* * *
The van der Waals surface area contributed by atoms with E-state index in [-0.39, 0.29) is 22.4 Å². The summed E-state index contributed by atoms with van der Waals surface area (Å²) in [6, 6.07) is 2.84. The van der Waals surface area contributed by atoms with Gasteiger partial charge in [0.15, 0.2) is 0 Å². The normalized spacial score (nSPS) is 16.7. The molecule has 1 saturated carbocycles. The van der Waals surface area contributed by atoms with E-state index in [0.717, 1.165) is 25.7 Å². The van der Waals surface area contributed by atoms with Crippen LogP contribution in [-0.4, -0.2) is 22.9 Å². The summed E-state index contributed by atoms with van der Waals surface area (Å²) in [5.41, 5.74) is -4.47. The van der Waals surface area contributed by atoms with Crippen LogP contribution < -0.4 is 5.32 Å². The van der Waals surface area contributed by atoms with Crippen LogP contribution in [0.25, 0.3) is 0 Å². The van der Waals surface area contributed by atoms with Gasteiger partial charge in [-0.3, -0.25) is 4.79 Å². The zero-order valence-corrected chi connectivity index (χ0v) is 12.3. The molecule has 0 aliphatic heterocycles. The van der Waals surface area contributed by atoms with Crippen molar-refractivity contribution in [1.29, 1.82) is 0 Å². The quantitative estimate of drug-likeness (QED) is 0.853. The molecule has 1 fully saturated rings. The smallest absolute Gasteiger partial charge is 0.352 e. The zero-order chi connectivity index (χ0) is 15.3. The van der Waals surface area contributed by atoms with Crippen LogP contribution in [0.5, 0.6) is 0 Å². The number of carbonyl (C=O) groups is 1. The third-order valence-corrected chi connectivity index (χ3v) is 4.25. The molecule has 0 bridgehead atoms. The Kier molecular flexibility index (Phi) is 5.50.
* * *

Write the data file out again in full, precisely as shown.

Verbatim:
The van der Waals surface area contributed by atoms with E-state index in [-0.39, 0.29) is 22.4 Å². The summed E-state index contributed by atoms with van der Waals surface area (Å²) in [6, 6.07) is 2.84. The van der Waals surface area contributed by atoms with Gasteiger partial charge in [0.15, 0.2) is 0 Å². The normalized spacial score (nSPS) is 16.7. The molecule has 1 saturated carbocycles. The van der Waals surface area contributed by atoms with E-state index in [0.717, 1.165) is 25.7 Å². The van der Waals surface area contributed by atoms with Crippen LogP contribution in [-0.4, -0.2) is 22.9 Å². The summed E-state index contributed by atoms with van der Waals surface area (Å²) in [5.41, 5.74) is -4.47. The van der Waals surface area contributed by atoms with Crippen LogP contribution < -0.4 is 5.32 Å². The van der Waals surface area contributed by atoms with Crippen LogP contribution in [0.25, 0.3) is 0 Å². The van der Waals surface area contributed by atoms with Gasteiger partial charge in [-0.3, -0.25) is 4.79 Å². The zero-order valence-corrected chi connectivity index (χ0v) is 12.3. The molecule has 0 aliphatic heterocycles. The van der Waals surface area contributed by atoms with Crippen molar-refractivity contribution in [1.29, 1.82) is 0 Å². The quantitative estimate of drug-likeness (QED) is 0.853. The molecule has 1 fully saturated rings. The smallest absolute Gasteiger partial charge is 0.352 e. The zero-order chi connectivity index (χ0) is 15.3. The van der Waals surface area contributed by atoms with Crippen LogP contribution in [0.5, 0.6) is 0 Å². The number of carbonyl (C=O) groups is 1. The third-order valence-corrected chi connectivity index (χ3v) is 4.25. The molecule has 0 bridgehead atoms. The Kier molecular flexibility index (Phi) is 5.50.